One positive about turning the clocks ahead this morning is that it’s easier to catch the sunrise.
For most of you in the US, you changed your clock this morning.
Another huge bonus for me is that for the rest of the month, the time difference between the US west coast and Europe is only 8 hours, so that means that live coverage of the spring cycling races starts at 6am instead of 5am. That’s helpful.
Especially for coffee consumption.
Malheur County, Oregon.
Lines, layers, textures.
Moments become hours, hours become years, years become epochs.
Just a couple of days ago. Unfortunately, not enough for the ski mountain to open.
But just 20 minutes from our driveway. Where I didn’t even have to scrape the windows of the car or shovel the drive.
Just 20 minutes away and I was breaking trail, no hint of human traffic, either visually or aurally.
Same view as Clearing Dusk, just taken some 40 hours later in the early morning light.
Which one do you prefer? And if you do have a preference, why?
A couple of weeks ago, I was able to sit and just be, for just a short time, at a location that, 20 years ago, was my place to go and just be.
Luckily it’s a state park and it hadn’t changed much in those two decades.
It was great to have the quiet place all to myself. All to myself, at least in a human sense.
The thousands of waterfowl there were taking advantage of the relatively warm winter that kept the ponds almost ice-free. They made sure it was not quiet.
Those specks at the top of the frame are some of the birds. Full size, there are a lot of them in this image. Or, as Goddess and I would say, there are a lot of dinners in this image.
The ones in the air are circling, ready to set down on the pond and join the thousands that were already paddling around. You can see the scout dead-center, framed by the clouds, as it dropped down ahead of the flock to make sure everything was safe. But here they are safe. And we’re glad that they can have this sanctuary.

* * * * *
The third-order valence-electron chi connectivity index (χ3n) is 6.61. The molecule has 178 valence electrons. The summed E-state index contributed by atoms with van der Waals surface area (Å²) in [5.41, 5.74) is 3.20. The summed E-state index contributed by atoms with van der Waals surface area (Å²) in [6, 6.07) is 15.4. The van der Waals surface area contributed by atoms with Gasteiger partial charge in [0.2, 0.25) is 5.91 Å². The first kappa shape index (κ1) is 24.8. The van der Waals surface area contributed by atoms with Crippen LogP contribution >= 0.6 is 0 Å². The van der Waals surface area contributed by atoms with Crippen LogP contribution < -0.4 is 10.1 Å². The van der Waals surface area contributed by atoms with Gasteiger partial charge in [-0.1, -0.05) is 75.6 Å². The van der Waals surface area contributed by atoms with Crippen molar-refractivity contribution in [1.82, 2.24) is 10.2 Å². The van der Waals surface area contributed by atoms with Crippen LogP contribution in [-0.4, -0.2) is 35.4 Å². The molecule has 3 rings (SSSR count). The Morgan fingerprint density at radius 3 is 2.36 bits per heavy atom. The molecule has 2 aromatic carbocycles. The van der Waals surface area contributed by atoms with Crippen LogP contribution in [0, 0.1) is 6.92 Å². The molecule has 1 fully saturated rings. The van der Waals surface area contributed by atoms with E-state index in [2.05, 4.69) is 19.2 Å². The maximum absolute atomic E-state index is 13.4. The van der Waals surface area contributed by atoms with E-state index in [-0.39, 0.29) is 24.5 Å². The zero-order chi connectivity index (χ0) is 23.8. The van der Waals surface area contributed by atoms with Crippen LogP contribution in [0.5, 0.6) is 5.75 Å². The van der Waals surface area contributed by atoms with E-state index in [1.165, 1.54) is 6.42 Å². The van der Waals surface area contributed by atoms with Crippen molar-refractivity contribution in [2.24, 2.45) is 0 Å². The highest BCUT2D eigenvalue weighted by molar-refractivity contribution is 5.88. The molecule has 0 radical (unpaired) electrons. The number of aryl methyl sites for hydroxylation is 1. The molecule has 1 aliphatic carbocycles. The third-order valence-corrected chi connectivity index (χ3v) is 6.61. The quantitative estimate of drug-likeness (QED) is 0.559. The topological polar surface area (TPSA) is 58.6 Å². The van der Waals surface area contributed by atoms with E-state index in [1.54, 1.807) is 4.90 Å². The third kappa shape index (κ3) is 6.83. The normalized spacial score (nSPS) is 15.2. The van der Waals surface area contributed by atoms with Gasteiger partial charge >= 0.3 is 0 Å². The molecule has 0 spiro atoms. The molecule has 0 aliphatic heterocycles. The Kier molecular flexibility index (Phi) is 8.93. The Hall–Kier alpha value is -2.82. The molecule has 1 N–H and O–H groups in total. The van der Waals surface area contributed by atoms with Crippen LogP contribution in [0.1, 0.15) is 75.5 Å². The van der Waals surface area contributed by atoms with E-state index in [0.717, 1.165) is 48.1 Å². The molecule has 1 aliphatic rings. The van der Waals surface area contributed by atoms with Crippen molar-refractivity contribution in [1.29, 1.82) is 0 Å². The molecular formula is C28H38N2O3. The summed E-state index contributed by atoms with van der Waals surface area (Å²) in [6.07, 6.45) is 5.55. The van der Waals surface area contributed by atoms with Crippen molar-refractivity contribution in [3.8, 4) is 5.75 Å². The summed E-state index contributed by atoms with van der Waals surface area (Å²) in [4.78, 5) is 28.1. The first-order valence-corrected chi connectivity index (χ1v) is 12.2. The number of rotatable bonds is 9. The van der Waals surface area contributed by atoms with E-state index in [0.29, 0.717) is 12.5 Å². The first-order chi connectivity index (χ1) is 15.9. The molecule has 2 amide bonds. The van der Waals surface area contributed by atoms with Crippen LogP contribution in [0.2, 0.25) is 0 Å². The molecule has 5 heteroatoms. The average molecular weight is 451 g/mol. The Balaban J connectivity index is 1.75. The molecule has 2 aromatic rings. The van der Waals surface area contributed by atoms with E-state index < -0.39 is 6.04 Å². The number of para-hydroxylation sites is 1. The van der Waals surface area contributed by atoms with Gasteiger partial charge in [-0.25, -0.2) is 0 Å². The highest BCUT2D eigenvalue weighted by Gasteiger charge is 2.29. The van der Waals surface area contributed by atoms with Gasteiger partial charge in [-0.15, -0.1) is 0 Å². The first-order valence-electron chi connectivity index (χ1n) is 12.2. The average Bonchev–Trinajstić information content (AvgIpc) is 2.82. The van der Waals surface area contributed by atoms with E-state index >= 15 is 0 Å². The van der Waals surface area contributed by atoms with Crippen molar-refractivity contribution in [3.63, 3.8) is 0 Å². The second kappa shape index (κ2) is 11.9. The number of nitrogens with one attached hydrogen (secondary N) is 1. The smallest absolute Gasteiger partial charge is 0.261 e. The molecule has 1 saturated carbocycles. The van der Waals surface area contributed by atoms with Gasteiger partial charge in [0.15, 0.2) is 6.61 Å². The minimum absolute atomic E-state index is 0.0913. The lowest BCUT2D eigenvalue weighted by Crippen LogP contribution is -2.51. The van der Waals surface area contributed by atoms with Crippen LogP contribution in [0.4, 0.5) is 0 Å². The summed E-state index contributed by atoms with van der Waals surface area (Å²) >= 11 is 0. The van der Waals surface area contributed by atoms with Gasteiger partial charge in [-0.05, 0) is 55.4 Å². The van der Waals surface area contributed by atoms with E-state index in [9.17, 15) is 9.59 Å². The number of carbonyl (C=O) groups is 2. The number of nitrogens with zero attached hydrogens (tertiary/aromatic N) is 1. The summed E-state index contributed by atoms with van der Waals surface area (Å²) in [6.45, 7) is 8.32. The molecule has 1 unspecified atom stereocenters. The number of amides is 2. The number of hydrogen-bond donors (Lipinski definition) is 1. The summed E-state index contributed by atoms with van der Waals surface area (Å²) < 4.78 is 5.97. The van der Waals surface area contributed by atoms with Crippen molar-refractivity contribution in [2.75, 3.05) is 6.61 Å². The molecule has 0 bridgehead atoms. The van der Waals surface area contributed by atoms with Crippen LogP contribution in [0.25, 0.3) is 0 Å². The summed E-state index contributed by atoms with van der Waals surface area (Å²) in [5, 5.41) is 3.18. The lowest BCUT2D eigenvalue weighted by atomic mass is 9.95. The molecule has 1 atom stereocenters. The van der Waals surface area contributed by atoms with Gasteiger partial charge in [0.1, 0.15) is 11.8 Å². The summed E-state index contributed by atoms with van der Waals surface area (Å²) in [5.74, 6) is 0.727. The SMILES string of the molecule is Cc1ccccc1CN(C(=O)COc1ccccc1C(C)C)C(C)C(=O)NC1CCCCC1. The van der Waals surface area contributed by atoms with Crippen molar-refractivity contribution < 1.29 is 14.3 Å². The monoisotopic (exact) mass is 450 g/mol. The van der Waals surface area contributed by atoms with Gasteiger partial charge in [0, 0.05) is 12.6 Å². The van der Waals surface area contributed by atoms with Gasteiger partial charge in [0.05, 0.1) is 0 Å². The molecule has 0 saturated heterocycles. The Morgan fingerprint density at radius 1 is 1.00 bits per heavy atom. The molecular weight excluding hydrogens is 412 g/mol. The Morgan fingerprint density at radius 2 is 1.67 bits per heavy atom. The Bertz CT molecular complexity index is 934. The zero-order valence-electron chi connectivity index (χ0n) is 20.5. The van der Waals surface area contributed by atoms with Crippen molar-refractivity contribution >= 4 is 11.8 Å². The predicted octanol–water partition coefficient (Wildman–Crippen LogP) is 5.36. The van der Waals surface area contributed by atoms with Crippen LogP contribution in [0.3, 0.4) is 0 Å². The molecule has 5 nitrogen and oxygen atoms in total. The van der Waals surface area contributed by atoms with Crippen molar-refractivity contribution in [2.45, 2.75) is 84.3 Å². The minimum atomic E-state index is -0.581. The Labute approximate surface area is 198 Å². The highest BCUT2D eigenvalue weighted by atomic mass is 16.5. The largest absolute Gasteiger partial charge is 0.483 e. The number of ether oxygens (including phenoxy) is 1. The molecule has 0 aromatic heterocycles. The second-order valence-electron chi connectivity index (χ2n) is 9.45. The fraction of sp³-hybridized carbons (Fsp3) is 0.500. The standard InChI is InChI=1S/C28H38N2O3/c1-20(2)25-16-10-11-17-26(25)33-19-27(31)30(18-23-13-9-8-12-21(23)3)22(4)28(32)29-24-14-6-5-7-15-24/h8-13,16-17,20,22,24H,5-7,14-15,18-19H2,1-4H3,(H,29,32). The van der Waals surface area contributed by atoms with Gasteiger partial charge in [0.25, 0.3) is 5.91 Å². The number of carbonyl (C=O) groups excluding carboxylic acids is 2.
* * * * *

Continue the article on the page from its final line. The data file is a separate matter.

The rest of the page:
Here’s a full-sized crop from just right of top center:
Lots of dinners.
You might have heard about the sinkhole that opened up under the Corvette Museum in Bowling Green, Kentucky. If not, click here.
Goddess and I had the chance to visit in 2006 and we were quite impressed with the cars, even though neither one of us really liked them before.
But to learn that this 50 year old beauty is sitting in a hole? Damn shame.
A sharp-eyed (read that as knowledgeable) reader pointed out that the Corvette in the pictures is a 1954 Corvette, not the 1962 that I was thinking it was.
I do love the expanse of the desert west. Folks unfamiliar with it think that it’s empty. But the truth is that they haven’t figured out how to see it.
But that doesn’t mean that I don’t enjoy a change of scenery.
After leaving US 395 and turning east onto US 20 to head through eastern Oregon, the scenery does change as the highway follows the canyon containing the Malheur River.
I was lucky enough to hit the stretch in late afternoon as a storm was clearing. It was a bit dicey, with large patches of ice on the winding road and fairly heavy truck traffic. But I came around the corner, saw this, glanced up the upcoming lane, swerved and managed to stick the car directly in the only firm patch of shoulder that this part of the road had to offer.
It was a great opportunity.
The colors were quite unique, soft because of the cloud cover and setting sun, plus a nice coating of frost on everything.
It looked almost unnatural.